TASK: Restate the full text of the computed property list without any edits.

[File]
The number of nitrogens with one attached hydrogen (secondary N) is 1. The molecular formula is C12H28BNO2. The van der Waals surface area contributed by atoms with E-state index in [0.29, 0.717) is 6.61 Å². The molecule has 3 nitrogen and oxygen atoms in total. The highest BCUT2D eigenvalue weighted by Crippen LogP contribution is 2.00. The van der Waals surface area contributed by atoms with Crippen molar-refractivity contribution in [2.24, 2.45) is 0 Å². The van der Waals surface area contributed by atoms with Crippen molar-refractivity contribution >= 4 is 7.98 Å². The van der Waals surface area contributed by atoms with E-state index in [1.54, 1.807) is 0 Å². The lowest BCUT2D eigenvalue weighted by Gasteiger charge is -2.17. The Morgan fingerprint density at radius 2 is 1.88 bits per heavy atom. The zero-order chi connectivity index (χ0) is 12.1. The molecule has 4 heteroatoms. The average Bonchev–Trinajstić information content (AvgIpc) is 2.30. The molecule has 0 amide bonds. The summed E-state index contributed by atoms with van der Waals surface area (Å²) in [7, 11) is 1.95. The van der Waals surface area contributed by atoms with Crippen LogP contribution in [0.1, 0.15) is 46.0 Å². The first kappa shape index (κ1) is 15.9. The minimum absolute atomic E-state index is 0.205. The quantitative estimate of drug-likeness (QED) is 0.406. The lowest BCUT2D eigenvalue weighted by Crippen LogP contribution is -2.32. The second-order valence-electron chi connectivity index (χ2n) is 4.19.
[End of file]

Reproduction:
The number of nitrogens with one attached hydrogen (secondary N) is 1. The molecular formula is C12H28BNO2. The van der Waals surface area contributed by atoms with E-state index in [0.29, 0.717) is 6.61 Å². The molecule has 3 nitrogen and oxygen atoms in total. The highest BCUT2D eigenvalue weighted by Crippen LogP contribution is 2.00. The van der Waals surface area contributed by atoms with Crippen molar-refractivity contribution in [2.24, 2.45) is 0 Å². The van der Waals surface area contributed by atoms with Crippen molar-refractivity contribution >= 4 is 7.98 Å². The van der Waals surface area contributed by atoms with E-state index in [1.54, 1.807) is 0 Å². The lowest BCUT2D eigenvalue weighted by Gasteiger charge is -2.17. The Morgan fingerprint density at radius 2 is 1.88 bits per heavy atom. The zero-order chi connectivity index (χ0) is 12.1. The molecule has 4 heteroatoms. The average Bonchev–Trinajstić information content (AvgIpc) is 2.30. The molecule has 0 amide bonds. The summed E-state index contributed by atoms with van der Waals surface area (Å²) in [7, 11) is 1.95. The van der Waals surface area contributed by atoms with Crippen LogP contribution in [0.1, 0.15) is 46.0 Å². The first kappa shape index (κ1) is 15.9. The minimum absolute atomic E-state index is 0.205. The quantitative estimate of drug-likeness (QED) is 0.406. The lowest BCUT2D eigenvalue weighted by Crippen LogP contribution is -2.32. The second-order valence-electron chi connectivity index (χ2n) is 4.19.